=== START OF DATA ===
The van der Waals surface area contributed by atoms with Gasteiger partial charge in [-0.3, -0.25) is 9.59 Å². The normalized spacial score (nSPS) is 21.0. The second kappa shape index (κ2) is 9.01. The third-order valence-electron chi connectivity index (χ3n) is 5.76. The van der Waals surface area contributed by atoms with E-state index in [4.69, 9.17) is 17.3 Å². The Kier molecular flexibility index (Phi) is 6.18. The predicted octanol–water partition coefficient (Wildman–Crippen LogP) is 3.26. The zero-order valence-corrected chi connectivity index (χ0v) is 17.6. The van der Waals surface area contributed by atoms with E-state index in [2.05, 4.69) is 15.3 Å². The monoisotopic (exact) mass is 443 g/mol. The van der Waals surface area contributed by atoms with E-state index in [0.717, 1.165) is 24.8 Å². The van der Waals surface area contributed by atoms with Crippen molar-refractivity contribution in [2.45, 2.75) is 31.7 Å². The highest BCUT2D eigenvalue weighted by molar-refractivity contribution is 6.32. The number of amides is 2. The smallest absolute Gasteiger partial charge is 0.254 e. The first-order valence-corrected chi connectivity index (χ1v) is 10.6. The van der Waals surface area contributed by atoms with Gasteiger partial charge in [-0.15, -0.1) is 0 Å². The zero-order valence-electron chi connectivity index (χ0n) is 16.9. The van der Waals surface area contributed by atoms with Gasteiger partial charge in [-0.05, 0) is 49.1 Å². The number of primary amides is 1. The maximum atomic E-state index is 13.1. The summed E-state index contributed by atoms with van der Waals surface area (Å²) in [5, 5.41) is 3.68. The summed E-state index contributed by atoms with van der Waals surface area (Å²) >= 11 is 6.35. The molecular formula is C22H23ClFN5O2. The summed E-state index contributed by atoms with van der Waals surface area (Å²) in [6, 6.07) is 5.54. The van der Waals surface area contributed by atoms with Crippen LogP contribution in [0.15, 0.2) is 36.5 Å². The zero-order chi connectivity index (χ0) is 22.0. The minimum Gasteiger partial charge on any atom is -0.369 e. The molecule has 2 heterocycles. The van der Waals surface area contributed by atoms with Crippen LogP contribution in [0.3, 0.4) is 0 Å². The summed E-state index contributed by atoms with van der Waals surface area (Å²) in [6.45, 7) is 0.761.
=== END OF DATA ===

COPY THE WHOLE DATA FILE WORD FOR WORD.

The van der Waals surface area contributed by atoms with Gasteiger partial charge in [-0.3, -0.25) is 9.59 Å². The normalized spacial score (nSPS) is 21.0. The second kappa shape index (κ2) is 9.01. The third-order valence-electron chi connectivity index (χ3n) is 5.76. The van der Waals surface area contributed by atoms with E-state index in [4.69, 9.17) is 17.3 Å². The Kier molecular flexibility index (Phi) is 6.18. The predicted octanol–water partition coefficient (Wildman–Crippen LogP) is 3.26. The zero-order valence-corrected chi connectivity index (χ0v) is 17.6. The van der Waals surface area contributed by atoms with E-state index in [2.05, 4.69) is 15.3 Å². The monoisotopic (exact) mass is 443 g/mol. The van der Waals surface area contributed by atoms with E-state index in [0.717, 1.165) is 24.8 Å². The van der Waals surface area contributed by atoms with Crippen molar-refractivity contribution in [2.45, 2.75) is 31.7 Å². The highest BCUT2D eigenvalue weighted by molar-refractivity contribution is 6.32. The number of amides is 2. The smallest absolute Gasteiger partial charge is 0.254 e. The first-order valence-corrected chi connectivity index (χ1v) is 10.6. The van der Waals surface area contributed by atoms with Gasteiger partial charge in [-0.15, -0.1) is 0 Å². The zero-order valence-electron chi connectivity index (χ0n) is 16.9. The van der Waals surface area contributed by atoms with Gasteiger partial charge in [-0.05, 0) is 49.1 Å². The number of primary amides is 1. The maximum atomic E-state index is 13.1. The summed E-state index contributed by atoms with van der Waals surface area (Å²) in [5, 5.41) is 3.68. The summed E-state index contributed by atoms with van der Waals surface area (Å²) >= 11 is 6.35. The molecular formula is C22H23ClFN5O2. The summed E-state index contributed by atoms with van der Waals surface area (Å²) in [6, 6.07) is 5.54. The van der Waals surface area contributed by atoms with Crippen LogP contribution in [0.15, 0.2) is 36.5 Å². The zero-order chi connectivity index (χ0) is 22.0. The minimum Gasteiger partial charge on any atom is -0.369 e. The molecule has 2 heterocycles. The van der Waals surface area contributed by atoms with Crippen LogP contribution in [0.3, 0.4) is 0 Å². The summed E-state index contributed by atoms with van der Waals surface area (Å²) in [6.45, 7) is 0.761.